If a horse needs more energy, fat and protein in his diet than he is receiving from a grass and hay-based diet, there are several ways you can get him that additional nutrition. It’s a good idea to avoid feeding the quantity of sugar and molasses present in many commercial sweet feeds. Just as in humans, the ingestion of large amounts of sugar can play havoc with the horse’s insulin-regulating mechanism. Compounded grain products may also contain other undesirable ingredients such as fish and animal by-products.

You can get your horse the extra energy he needs through supplementing with rice and wheat bran or oats and barley. Limit the horse’s intake of prepared rations of grain except for pregnant and lactating mares and young foals. We want to feed naturally but we don’t want to reject out of hand advances in feed science. Educate yourself and choose supplements based on your horse’s true needs. Do not overfeed grain, however.

Natural supplements that are useful to include in a horse’s daily ration include flaxseed. Flaxseed is a good source for important Omega-3 fatty acids that are so important in human diets too. Omega-3 fatty acids can play a role in alleviating chronic inflammation and strengthen the immune system. They can improve the condition of a horse’s coat and hooves.

Food-grade diatomaceous earth (DE) supplements is a lesser-known source of trace minerals, internal and external parasite control, improved feed utilization and fly control. DE is a desiccant and can be used as a feed supplement or can be spread around stalls and the barn and will kill 75% of flies, fleas and mites that come into contact with it. Horse owners who use DE religiously claim that feeding DE to their foals and grown horses eliminates the need for chemical worming.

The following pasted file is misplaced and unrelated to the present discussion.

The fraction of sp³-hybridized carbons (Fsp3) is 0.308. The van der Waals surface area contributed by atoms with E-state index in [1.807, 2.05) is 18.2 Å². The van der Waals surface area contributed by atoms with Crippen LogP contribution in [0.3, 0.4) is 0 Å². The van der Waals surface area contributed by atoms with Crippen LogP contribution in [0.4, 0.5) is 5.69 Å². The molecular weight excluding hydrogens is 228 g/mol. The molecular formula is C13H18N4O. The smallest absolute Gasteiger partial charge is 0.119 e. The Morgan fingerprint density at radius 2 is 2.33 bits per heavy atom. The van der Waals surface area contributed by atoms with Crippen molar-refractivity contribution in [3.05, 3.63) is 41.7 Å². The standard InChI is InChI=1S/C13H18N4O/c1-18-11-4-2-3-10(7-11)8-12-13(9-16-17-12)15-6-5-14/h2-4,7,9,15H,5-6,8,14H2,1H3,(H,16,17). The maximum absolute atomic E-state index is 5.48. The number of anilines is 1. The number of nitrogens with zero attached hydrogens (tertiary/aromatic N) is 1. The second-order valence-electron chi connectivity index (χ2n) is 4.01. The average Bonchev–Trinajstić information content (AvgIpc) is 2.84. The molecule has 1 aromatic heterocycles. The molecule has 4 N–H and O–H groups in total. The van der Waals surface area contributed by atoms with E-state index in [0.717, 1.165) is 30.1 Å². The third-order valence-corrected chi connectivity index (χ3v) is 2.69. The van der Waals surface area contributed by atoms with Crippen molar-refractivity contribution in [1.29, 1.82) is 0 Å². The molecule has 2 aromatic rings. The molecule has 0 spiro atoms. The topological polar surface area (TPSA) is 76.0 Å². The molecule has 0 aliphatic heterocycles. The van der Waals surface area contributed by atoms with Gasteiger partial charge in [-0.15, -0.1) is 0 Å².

Horses themselves can be a judge of what trace minerals they need to consume. Have you ever seen a horse digging in the ground and begin to lick some special rock they’ve found? He seems to know instinctively what minerals he is lacking and where he can get them. This probably pertains more to a wild and varied environment than to a controlled and limited pasture environment. For that reason, it is a good idea to provide a free-choice salt and trace mineral product especially formulated for horses.

When horses are first offered this feeding option, they will initially consume a considerable amount but begin self-regulating very quickly. A supply of salt is essential to a horse’s health and well-being. In the wintertime salt should be manually added to a horse’s feed in order to ensure that he drinks the proper amount of water. Be sure to make available to the horse an unlimited supply of fresh, clean water.